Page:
Quality suffers, according to a comment within the C.SE query, thus: Generally, meats dry out (freezer burn) when frozen before they become unsafe to eat. You can reduce the drying effect by double-wrapping meats, and a vacuum sealer is especially helpful. Freezer burnt meats become tough and grainy, but can normally still be used in stews, stocks, and other preparations that hide the damage. (Bruce Alderson)
I think 200 years of cold storage should yield an edible, if not terribly palatable, meal.
But what about living tissue? Living tissues can indeed be kept, though not really "preserved" for a long time. This process is essentially an induced coma. Essentially, the person in a coma exists in a state of deep unconsciousness. Presumably, an animal placed into an induced coma would similarly exist in a state of unconsciousness.
The record for longest coma is something like 37 1/2 years. Not quite long enough for your purposes! The main problem with this kind of storage of living tissue, whether human or animal, is that the body continues to grow & develop. At least to a point. People in comas are not in any kind of "stasis" -- they are still susceptible to environmental diseases and may still develop cancers. Finally, no living thing this side of the veil is immortal: a person in a coma will eventually die. Most likely from complications of the coma itself; but at the last, even a comatose person will die of old age.
There are plenty of bad things that can happen to a comatose person, ranging from infection to decreased bowel and respiratory action, lowered blood pressure, bed sores and atrophy from disused muscles. A food animal stored in such a way would almost certainly suffer the same physical degradations. This is not a viable alternative for the simple reason that it's the muscle tissue of the animal your crew will be hungering for when they wake up at journey's end!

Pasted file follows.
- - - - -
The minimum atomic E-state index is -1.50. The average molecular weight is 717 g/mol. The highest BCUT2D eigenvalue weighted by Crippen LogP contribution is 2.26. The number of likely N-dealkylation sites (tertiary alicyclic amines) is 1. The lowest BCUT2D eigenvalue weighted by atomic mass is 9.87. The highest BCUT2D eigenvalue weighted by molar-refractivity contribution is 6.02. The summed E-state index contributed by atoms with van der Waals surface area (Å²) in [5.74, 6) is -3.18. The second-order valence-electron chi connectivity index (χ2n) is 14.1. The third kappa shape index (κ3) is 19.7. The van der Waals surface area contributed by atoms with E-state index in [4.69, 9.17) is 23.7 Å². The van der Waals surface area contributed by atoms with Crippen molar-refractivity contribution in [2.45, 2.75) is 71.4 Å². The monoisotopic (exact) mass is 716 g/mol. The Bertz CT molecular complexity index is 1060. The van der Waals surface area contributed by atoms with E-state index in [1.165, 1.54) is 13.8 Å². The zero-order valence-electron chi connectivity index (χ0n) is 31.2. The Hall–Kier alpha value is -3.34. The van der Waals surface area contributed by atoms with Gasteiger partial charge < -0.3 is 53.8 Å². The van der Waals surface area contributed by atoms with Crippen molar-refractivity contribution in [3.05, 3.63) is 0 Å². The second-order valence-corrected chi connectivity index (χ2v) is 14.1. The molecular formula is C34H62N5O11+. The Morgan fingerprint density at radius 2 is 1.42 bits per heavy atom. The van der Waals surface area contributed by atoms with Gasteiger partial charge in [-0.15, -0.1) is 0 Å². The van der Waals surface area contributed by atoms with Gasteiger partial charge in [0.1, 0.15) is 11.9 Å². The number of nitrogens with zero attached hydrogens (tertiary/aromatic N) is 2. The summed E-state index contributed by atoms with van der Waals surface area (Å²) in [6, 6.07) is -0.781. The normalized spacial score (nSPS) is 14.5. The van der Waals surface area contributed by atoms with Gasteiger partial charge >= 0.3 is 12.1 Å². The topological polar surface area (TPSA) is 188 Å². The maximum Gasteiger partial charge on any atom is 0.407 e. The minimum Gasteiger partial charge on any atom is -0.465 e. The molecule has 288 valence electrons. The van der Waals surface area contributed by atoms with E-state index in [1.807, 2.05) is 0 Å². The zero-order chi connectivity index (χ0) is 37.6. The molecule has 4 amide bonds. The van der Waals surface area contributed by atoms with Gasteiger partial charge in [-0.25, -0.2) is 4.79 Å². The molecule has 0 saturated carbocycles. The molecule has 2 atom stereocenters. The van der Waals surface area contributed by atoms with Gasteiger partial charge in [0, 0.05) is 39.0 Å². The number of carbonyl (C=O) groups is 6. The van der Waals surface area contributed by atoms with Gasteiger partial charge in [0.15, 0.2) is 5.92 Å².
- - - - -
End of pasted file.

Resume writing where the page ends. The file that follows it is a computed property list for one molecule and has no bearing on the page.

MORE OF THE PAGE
Dead tissue: one time Earthside preparation including initial butchery, multipacking of raw flesh with irradiation & vacuum sealing, rapid freezing. Shipside requirements: freezer units that are accessible to crew upon waking. Ship's AI should be programmed to monitor temperature and perhaps vacuum conditions of the freezer units; should also be able to quarantine a/o jettison compromised or nonfunctional units. Results: guaranteed.
Live tissue: livestock animals will need to be initially processed (bathed, decontaminated, quarantined) before entering Earthside facilities. Once there the animals will be anesthetised, cannulated, unconsciousness induced, intubated, and loaded into harness cradles. The harness cradle serves as a suspension storage apparatus with attached medical grade machinery (respirator, multicapacity IV pump). Shipside, the suspension cradle will be attached to the on board MPS (meat preservation systems), which will include all necessary lines to central storage facilities, including room air, oxygen, potable water, IV nutrition, IV fluids, and an assortment of pharmeceuticals. The MPS will also feature a physical (passive) exerciser (an attempt to preserve some muscle mass); a total waste management system (handles poop and pee, sending them to the central recycling unit. The MPS units, of course, must be kept in an inhabitable part of the ship, with appropriate environment constantly monitored and adjusted. Ship's AI will be programmed to monitor the basic health status of each livestock animal (ekg, blood gases, respirations) and must cull & jettison deceased animals. Cows live about 20 years. Results: this was a bad idea! Reason being, once your crew wake up, they'll discover that the entire herd of induced coma cattle are long since dead and jettisoned.
Dead tissue presents far fewer challenges as far as storage & maintenance go. Live tissue requires what amounts to 24 hour health management of each livestock animal. In addition, the effort will be wasted since even the optimal lifespan of the livestock animals falls far short of the journey's expected time.